Purpose: To investigate perceptions of surgical participants and their caregivers regarding novel nerve transfer surgery to restore upper extremity function in cervical level spinal cord injury. Materials and Methods: A qualitative study design was used. A multidisciplinary team developed semi-structured interview guides. Interviews were recorded, transcribed and analyzed using basic text analysis. Results: Participants had limited information about procedures to improve function after spinal cord injury. When discussing their choice to undergo nerve (as compared to traditional tendon) transfer surgery, they describe a desire to avoid post-operative immobilization. Barriers included the pre-operative testing, cost and inconvenience of travel for surgery, and understanding complex health information related to the procedure. While expectations matched descriptions of outcomes among participants and were generally positive, caregivers expressed disappointment. The long time interval for gains in function to be realized and relatively incremental gains achieved were frustrating to all. Conclusions: People with cervical spinal cord injury and their caregivers need more information about options to restore function and about realistic range of improvements with treatment. Further work to mitigate barriers and develop health information materials around nerve transfer surgery may improve medical decision making around and appropriate use of this newer treatment option.IMPLICATIONS FOR REHABILITATION Nerve transfer surgery is a novel and acceptable means of improving upper extremity function in the setting of cervical spinal cord injury. People with cervical spinal cord injury and their caregivers need information about options to restore hand and arm function and mitigation of barriers around these treatment options.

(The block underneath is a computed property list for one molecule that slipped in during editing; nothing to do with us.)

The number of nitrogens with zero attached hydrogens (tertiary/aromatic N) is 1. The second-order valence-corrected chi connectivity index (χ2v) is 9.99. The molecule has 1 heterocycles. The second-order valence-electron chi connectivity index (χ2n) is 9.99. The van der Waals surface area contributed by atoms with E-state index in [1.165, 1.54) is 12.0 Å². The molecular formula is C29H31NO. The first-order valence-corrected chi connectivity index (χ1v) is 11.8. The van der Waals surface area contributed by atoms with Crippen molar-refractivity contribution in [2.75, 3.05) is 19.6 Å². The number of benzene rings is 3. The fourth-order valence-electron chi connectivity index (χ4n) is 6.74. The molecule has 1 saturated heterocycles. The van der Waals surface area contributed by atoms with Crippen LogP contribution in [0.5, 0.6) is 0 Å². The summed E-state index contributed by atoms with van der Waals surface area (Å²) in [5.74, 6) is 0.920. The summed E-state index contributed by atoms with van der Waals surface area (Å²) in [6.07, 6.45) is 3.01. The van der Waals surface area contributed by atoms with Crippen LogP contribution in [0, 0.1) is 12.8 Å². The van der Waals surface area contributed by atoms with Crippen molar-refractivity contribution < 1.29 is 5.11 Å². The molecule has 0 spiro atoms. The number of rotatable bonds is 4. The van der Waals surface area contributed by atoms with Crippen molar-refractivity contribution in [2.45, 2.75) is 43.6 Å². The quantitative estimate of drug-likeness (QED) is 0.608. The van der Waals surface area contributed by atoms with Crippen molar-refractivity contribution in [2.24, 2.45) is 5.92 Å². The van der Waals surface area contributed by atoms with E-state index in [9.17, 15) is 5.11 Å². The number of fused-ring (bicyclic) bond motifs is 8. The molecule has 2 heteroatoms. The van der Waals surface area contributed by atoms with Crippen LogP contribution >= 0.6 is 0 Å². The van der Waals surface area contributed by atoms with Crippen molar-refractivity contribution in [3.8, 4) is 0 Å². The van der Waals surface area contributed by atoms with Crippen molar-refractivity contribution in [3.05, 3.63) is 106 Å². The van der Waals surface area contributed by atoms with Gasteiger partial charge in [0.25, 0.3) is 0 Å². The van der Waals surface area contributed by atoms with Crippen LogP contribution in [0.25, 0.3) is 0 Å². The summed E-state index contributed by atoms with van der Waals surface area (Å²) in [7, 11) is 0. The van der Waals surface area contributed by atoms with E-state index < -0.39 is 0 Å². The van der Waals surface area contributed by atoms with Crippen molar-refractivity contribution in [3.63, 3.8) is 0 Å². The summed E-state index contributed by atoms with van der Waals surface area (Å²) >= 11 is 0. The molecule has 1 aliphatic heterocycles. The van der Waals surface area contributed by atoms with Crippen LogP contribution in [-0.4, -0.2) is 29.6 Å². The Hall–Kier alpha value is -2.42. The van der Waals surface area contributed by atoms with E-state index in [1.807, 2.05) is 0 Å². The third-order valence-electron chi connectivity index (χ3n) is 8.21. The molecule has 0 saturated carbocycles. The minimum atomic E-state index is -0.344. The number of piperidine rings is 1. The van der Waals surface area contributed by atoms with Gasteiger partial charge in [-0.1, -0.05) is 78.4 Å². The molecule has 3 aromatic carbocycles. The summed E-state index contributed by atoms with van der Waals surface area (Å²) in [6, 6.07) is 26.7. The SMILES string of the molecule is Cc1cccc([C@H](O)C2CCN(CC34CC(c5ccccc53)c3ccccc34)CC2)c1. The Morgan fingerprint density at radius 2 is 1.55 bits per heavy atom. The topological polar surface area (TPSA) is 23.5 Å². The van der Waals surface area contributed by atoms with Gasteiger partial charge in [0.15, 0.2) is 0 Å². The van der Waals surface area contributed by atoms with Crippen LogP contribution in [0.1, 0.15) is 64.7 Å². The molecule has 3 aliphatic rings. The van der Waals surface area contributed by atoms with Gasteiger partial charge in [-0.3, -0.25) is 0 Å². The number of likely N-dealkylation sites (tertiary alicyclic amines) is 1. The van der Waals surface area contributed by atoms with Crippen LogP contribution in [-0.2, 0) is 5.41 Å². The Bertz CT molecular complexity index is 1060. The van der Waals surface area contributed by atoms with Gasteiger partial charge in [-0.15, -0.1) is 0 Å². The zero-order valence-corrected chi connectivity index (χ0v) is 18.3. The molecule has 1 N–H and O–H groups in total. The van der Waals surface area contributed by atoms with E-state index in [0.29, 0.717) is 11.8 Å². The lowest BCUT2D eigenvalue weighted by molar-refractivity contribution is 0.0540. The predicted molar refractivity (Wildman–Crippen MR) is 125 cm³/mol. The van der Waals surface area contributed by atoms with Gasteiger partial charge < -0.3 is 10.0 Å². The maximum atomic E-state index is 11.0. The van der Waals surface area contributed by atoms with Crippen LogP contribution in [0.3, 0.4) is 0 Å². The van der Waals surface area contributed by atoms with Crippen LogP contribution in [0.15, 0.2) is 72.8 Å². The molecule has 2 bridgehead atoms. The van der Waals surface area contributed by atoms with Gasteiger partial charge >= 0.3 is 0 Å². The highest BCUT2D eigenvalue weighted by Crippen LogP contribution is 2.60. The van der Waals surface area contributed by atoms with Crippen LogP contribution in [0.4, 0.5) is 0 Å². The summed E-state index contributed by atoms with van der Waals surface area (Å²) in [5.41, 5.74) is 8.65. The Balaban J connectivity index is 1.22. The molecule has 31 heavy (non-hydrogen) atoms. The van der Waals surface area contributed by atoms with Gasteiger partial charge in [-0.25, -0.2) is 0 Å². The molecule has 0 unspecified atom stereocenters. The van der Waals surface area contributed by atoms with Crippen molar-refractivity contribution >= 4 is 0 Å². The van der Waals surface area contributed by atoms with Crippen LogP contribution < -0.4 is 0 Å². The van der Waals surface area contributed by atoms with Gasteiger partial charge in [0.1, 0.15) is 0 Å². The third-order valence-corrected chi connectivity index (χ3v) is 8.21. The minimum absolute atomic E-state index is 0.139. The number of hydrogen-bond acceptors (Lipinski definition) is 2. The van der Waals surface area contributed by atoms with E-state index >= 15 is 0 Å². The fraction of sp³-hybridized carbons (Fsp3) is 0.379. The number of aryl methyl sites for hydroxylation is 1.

Original languageEnglish
Pages (from-to)1542-1549
Number of pages8
JournalDisability and rehabilitation
Issue number11
StatePublished - 2021


  • caregiver
  • education materials
  • nerve transfer surgery
  • rehabilitation
  • spinal cord injury
  • tetraplegia
  • treatment barriers
  • upper extremity function


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